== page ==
A NEW GOVERNOR
The snowstorm in Albany had changed to gray rain and sleet by noon, that first day in January, 1929. A tall, handsome, composed but crippled forty-six-year-old New Yorker tediously plodded his way to the podium of the Assembly Chamber in the State Capitol Building. With his left hand on the Bible, which had been in his family for over 200 years, Franklin Delano Roosevelt took the oath of office as the forty-eighth Governor of the State of New York. Eight months later the allencompassing stock market crash thrust Roosevelt before the eyes of the nation and enabled him, by 1933, to pursue on the national scene the objectives he had sought as Governor of the Empire State.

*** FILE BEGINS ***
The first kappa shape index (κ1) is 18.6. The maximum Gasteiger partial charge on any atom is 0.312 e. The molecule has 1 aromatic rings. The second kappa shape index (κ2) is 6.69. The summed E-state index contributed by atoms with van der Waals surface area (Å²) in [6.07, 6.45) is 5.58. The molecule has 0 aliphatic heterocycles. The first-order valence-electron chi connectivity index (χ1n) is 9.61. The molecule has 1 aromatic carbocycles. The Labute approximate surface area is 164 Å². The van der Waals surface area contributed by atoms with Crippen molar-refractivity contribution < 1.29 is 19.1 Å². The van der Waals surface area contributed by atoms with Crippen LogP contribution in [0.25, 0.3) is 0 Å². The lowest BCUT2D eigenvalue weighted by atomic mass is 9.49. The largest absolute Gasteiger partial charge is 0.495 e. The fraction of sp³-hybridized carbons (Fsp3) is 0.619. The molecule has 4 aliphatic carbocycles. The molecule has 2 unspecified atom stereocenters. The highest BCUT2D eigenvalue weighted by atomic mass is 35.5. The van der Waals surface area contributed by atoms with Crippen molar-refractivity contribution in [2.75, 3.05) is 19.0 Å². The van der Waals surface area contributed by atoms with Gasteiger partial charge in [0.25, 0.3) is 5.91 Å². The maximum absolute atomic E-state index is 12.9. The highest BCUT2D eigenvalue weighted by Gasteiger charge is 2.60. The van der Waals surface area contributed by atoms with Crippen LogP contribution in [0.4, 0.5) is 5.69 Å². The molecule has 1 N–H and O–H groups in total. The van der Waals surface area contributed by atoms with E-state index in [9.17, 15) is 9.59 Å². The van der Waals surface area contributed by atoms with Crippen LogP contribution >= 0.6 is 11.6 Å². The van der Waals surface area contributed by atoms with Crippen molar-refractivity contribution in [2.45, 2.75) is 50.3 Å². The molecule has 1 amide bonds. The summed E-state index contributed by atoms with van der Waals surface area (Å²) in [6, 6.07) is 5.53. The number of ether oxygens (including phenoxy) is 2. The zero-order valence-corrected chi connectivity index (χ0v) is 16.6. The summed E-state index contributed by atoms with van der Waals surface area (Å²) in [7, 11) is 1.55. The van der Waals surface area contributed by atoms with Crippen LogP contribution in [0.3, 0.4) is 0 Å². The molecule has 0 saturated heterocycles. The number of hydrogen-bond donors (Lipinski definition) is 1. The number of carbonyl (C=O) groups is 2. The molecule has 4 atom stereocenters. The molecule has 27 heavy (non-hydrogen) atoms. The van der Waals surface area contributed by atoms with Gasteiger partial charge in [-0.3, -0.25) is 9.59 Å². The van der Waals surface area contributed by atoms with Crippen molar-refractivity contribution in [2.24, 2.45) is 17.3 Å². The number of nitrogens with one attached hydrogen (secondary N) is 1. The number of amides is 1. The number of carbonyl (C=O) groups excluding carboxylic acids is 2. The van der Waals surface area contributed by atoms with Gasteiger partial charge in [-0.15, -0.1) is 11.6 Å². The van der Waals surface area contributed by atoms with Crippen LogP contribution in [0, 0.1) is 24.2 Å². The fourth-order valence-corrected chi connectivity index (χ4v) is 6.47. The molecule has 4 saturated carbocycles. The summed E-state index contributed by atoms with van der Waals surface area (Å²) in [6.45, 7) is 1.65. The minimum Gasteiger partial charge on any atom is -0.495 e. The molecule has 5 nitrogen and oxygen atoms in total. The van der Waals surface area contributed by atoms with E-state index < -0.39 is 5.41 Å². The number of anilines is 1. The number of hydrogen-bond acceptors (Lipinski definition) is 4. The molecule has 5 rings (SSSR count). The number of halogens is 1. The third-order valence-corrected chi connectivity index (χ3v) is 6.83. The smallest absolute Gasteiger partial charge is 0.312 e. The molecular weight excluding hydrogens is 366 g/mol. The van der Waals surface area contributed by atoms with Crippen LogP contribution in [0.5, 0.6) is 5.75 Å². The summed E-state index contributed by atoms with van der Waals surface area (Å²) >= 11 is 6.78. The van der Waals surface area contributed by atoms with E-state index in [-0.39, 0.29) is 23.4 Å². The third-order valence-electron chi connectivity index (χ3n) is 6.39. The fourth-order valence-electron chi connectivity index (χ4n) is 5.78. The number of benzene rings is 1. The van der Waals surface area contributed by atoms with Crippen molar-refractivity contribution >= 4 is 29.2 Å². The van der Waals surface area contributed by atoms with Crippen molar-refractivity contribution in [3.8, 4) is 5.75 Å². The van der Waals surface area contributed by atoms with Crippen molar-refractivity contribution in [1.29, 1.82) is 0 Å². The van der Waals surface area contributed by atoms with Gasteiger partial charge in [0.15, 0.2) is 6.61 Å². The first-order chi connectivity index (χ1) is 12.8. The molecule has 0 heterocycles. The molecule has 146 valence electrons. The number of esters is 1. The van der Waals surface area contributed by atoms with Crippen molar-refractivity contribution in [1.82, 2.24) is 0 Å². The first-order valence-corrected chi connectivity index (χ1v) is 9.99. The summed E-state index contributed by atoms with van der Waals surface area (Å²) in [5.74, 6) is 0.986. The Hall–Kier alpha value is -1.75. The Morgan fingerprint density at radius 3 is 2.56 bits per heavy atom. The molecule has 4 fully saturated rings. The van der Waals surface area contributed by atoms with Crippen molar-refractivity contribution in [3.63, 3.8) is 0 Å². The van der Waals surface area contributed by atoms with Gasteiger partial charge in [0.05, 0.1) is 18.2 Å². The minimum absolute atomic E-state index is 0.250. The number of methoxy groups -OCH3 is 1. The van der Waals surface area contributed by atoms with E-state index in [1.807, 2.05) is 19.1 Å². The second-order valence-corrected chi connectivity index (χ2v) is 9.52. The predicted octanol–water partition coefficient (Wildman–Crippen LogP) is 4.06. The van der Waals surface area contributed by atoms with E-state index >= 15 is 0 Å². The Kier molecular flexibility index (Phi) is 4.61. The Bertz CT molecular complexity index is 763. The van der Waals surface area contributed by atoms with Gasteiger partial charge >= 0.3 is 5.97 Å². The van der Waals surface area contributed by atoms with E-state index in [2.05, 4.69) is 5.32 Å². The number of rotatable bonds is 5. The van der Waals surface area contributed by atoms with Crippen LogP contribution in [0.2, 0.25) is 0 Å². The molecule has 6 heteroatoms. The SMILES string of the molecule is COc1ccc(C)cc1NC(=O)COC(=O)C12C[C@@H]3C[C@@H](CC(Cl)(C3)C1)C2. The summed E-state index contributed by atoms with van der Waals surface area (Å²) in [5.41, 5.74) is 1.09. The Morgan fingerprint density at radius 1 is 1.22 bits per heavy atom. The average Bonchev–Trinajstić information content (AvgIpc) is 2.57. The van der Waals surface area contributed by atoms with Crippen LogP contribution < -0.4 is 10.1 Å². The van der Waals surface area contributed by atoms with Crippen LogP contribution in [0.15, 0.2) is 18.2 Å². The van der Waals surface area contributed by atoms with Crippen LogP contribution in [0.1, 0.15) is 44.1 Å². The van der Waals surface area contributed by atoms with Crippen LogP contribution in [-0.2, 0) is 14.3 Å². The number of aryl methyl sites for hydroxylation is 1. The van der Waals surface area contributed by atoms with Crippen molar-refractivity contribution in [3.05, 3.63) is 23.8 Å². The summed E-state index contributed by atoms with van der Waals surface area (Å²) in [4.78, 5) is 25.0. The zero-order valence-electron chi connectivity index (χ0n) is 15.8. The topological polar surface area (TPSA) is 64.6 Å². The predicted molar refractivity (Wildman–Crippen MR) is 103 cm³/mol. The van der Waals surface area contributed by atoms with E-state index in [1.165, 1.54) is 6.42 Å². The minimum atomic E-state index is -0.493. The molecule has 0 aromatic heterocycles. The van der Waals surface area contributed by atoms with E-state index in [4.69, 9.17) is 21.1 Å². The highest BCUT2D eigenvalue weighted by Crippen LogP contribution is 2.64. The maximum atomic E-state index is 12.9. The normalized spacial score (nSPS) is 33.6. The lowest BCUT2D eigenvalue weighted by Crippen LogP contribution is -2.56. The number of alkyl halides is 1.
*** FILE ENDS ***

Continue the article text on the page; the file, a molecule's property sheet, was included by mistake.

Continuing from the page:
While exercising his enervated legs in sun-baked Georgia four months before his inauguration as New York's Chief Executive, Roosevelt had not harbored the slightest thought that he would soon be succeeding the beloved Al Smith as Governor. Despite his vigorous devotion to the fascinating game of practical politics, infantile paralysis in 1921 had all but ended Roosevelt's ardent participation in elective contests. Eight years later some people still doubted this man's ability to carry on his shoulders the burden of the greatest state in the Union. The fact that Roosevelt was selected by the people of New York in 1928 to sit in the Governor's chair, and again in 1930, was in part a tribute to those who refuse to be overwhelmed by physical setbacks, and to those with everlasting faith in the handicapped. 1
By 1929, Franklin Roosevelt had garnered many lucrative years of political service. Behind him lay eighteen crowded years as